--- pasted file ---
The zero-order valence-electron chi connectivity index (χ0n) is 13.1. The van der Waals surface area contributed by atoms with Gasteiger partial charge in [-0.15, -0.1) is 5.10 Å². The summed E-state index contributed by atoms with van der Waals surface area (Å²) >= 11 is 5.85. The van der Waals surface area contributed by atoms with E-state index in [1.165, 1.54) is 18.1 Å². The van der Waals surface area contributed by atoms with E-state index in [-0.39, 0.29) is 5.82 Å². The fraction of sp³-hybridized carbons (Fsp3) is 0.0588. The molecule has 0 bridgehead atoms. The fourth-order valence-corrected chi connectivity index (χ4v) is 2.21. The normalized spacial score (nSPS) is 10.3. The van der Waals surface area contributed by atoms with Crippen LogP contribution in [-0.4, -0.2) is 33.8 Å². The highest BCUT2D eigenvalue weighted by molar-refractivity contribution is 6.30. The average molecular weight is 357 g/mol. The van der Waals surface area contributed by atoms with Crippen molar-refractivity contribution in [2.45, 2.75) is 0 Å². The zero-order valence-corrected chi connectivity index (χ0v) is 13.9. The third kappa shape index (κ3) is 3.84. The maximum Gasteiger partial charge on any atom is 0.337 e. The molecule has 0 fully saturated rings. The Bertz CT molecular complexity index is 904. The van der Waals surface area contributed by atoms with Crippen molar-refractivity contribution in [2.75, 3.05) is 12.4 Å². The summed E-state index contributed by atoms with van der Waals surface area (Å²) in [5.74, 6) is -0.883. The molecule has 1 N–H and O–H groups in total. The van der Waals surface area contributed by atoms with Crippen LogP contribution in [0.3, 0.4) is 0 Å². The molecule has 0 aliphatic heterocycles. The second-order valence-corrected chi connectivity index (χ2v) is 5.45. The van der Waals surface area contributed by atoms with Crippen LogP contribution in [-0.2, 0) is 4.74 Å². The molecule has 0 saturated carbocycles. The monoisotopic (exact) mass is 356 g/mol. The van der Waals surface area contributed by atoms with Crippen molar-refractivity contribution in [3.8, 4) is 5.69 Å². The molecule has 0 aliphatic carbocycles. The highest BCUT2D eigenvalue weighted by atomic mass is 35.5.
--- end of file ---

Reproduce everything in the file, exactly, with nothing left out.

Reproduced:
The zero-order valence-electron chi connectivity index (χ0n) is 13.1. The van der Waals surface area contributed by atoms with Gasteiger partial charge in [-0.15, -0.1) is 5.10 Å². The summed E-state index contributed by atoms with van der Waals surface area (Å²) >= 11 is 5.85. The van der Waals surface area contributed by atoms with E-state index in [1.165, 1.54) is 18.1 Å². The van der Waals surface area contributed by atoms with E-state index in [-0.39, 0.29) is 5.82 Å². The fraction of sp³-hybridized carbons (Fsp3) is 0.0588. The molecule has 0 bridgehead atoms. The fourth-order valence-corrected chi connectivity index (χ4v) is 2.21. The normalized spacial score (nSPS) is 10.3. The van der Waals surface area contributed by atoms with Crippen LogP contribution in [-0.4, -0.2) is 33.8 Å². The highest BCUT2D eigenvalue weighted by molar-refractivity contribution is 6.30. The average molecular weight is 357 g/mol. The van der Waals surface area contributed by atoms with Crippen molar-refractivity contribution in [2.45, 2.75) is 0 Å². The zero-order valence-corrected chi connectivity index (χ0v) is 13.9. The third kappa shape index (κ3) is 3.84. The maximum Gasteiger partial charge on any atom is 0.337 e. The molecule has 0 fully saturated rings. The Bertz CT molecular complexity index is 904. The van der Waals surface area contributed by atoms with Crippen molar-refractivity contribution in [2.75, 3.05) is 12.4 Å². The summed E-state index contributed by atoms with van der Waals surface area (Å²) in [5.74, 6) is -0.883. The molecule has 1 N–H and O–H groups in total. The van der Waals surface area contributed by atoms with Crippen LogP contribution in [0.3, 0.4) is 0 Å². The molecule has 0 aliphatic heterocycles. The second-order valence-corrected chi connectivity index (χ2v) is 5.45. The van der Waals surface area contributed by atoms with Crippen LogP contribution in [-0.2, 0) is 4.74 Å². The molecule has 0 saturated carbocycles. The monoisotopic (exact) mass is 356 g/mol. The van der Waals surface area contributed by atoms with Crippen molar-refractivity contribution in [3.8, 4) is 5.69 Å². The molecule has 0 aliphatic carbocycles. The highest BCUT2D eigenvalue weighted by atomic mass is 35.5.